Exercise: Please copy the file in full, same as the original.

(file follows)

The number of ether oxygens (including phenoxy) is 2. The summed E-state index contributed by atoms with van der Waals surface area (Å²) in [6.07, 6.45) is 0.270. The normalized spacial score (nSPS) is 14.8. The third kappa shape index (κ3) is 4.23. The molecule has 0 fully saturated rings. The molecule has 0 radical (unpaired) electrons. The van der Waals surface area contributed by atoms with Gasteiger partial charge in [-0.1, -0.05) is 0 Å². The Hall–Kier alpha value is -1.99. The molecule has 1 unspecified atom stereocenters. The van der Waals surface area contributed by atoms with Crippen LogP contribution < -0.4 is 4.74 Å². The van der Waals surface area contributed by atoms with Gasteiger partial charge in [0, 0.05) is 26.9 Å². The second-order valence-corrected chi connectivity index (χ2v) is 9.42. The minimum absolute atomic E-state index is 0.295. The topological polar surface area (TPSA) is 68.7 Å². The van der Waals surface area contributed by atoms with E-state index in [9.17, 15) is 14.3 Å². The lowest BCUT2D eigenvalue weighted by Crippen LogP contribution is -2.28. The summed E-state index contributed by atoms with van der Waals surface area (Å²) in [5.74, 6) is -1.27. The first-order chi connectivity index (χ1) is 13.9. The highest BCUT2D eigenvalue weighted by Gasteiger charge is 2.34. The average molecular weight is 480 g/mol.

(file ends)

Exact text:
The number of ether oxygens (including phenoxy) is 2. The summed E-state index contributed by atoms with van der Waals surface area (Å²) in [6.07, 6.45) is 0.270. The normalized spacial score (nSPS) is 14.8. The third kappa shape index (κ3) is 4.23. The molecule has 0 fully saturated rings. The molecule has 0 radical (unpaired) electrons. The van der Waals surface area contributed by atoms with Gasteiger partial charge in [-0.1, -0.05) is 0 Å². The Hall–Kier alpha value is -1.99. The molecule has 1 unspecified atom stereocenters. The van der Waals surface area contributed by atoms with Crippen LogP contribution < -0.4 is 4.74 Å². The van der Waals surface area contributed by atoms with Gasteiger partial charge in [0, 0.05) is 26.9 Å². The second-order valence-corrected chi connectivity index (χ2v) is 9.42. The minimum absolute atomic E-state index is 0.295. The topological polar surface area (TPSA) is 68.7 Å². The van der Waals surface area contributed by atoms with E-state index in [9.17, 15) is 14.3 Å². The lowest BCUT2D eigenvalue weighted by Crippen LogP contribution is -2.28. The summed E-state index contributed by atoms with van der Waals surface area (Å²) in [5.74, 6) is -1.27. The first-order chi connectivity index (χ1) is 13.9. The highest BCUT2D eigenvalue weighted by Gasteiger charge is 2.34. The average molecular weight is 480 g/mol.